PORT MANATEE -- Last year about 4,000 seafarers whose ships docked at Port Manatee received services at Anchor House.
Some come for a internet connection, a sandwich, quiet conversation or transportation.
Others have a spiritual thirst and that’s what chaplains Tim Huppert and Trish Alligood and a team of local volunteers try to quench.
“We are not pushy, but anyone who wants to pray, can,” said Huppert, who serves as director of the facility. “We try to share the love of God with them.”
Never miss a local story.
Last year, Anchor House served crew members from 37 nations.
“Our mission is to meet the physical, emotional and spiritual needs of international seafarers,” Huppert said.
Anchor House is in a 4,000-square-foot building, a 5 to 10-minute walk from where many of the ships dock.
The building was formerly used as office space for one of the early companies doing business at Port Manatee. Later on, several restaurants operated there.
Today, the building provides a relaxing day room environment for seafarers a long way from home.
The nondenominational ministry, founded in 1992 under the guidance of the Ministerial Association of Manatee County, is financially supported by about two dozen local congregations.
Huppert, a Wisconsin native, had done similar work with seafarers in the Philippines earlier, and became chaplain when Anchor House opened in 1992. He did the early leg work setting up the ministry’s nonprofit status.
Huppert left the ministry for 10 years to work in business, but found that he missed the mission work.
“It was a like a grieving process,” he said. “I wanted to be on the waterfront with the seafarers.”
He returned two years ago. Now, he boards each ship that arrives at Port Manatee and invites the crew to come to Anchor House.
The loneliness of men and women separated thousands of miles from home by their work is one of the things that drew Huppert to the ministry.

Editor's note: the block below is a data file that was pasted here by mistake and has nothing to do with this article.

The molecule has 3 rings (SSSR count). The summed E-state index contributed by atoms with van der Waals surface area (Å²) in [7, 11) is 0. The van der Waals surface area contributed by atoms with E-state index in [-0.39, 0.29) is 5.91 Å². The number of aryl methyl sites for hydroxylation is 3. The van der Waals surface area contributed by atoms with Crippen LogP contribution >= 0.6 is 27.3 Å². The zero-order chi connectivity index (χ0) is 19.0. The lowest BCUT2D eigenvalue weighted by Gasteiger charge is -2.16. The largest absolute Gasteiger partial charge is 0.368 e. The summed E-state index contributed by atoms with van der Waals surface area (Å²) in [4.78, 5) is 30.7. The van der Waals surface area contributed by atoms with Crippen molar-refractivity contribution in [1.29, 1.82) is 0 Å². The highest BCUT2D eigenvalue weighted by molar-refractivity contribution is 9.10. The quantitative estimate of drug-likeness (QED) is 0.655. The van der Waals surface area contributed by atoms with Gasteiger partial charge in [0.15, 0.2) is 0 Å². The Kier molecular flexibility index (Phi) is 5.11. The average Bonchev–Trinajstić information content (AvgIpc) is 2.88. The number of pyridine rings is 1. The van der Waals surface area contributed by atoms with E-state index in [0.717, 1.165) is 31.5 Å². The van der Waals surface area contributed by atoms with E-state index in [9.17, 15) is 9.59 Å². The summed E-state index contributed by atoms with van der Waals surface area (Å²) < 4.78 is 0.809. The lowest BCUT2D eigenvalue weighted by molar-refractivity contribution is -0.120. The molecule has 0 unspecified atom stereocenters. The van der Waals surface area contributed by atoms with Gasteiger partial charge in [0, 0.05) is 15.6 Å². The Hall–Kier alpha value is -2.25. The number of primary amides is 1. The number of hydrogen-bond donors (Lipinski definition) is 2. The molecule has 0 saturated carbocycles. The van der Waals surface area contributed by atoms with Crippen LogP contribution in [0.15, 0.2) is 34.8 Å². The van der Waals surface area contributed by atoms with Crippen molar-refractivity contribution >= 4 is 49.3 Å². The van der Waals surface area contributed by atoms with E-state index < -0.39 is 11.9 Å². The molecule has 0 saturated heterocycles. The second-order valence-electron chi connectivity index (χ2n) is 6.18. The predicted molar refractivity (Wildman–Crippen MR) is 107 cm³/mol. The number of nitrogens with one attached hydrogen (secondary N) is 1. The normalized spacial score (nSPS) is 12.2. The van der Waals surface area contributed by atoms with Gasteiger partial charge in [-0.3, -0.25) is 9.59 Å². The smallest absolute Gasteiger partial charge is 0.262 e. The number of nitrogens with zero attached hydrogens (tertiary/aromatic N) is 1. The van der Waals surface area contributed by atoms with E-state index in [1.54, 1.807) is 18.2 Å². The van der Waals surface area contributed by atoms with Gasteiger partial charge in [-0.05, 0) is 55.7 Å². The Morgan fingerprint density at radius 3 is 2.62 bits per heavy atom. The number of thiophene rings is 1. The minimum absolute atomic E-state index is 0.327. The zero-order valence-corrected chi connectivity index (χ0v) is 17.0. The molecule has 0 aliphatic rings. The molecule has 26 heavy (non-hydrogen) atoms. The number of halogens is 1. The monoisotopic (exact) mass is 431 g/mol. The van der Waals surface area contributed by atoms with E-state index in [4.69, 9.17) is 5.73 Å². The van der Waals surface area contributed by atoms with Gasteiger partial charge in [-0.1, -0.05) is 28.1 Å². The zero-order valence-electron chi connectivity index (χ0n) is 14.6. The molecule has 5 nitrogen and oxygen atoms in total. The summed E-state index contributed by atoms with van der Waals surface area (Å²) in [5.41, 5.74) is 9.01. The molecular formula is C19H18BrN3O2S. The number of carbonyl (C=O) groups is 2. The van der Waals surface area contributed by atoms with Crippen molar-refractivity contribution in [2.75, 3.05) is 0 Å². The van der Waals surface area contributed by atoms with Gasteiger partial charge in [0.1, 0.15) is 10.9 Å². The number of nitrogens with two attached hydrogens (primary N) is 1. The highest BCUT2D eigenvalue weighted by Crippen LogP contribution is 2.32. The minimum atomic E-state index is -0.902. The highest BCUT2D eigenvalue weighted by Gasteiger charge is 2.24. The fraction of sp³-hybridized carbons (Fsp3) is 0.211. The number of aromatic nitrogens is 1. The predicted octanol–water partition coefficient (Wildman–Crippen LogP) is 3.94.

While loneliness will always be part of the seafaring life, technology has helped close the gap.
Trish Alligood says that seafarers often lack an internet connection on their ships.
At Anchor House, they can bring their laptop, log on and catch up with what’s happening back home.
Alligood watched recently as a crew member from the Ukraine play peek-a-boo on Skype with his daughter.
“It tears you up to watch them,” she said.
It’s a big improvement from the early 1990s when the internet was in its infancy and seafarers seeking to communicate with loved ones back home had a much more difficult time. Staff at Anchor House would have to dial a phone for them.
Volunteers at Anchor House perform duties that they are most comfortable with. That could include anything from driving, to making a sandwich, or working a cash register.
One volunteer who worked the register would make sure that every seafarer who passed through Anchor House received a Bible printed in their own language, Alligood said. Versions of the Bible are available in more than 50 languages.
One of the challenges of any ministry is to find ways to pay the bills. Anchor House has its second “Golf for the World” tournament 8 a.m. June 18 at Imperial Lakewoods Golf Club, 9680 Buffalo Road, Palmetto, to benefit Anchor House.
For more information on Anchor House or the tournament, call (941) 722-0764.
James A. Jones Jr., East Manatee editor, can be contacted at 745-7021.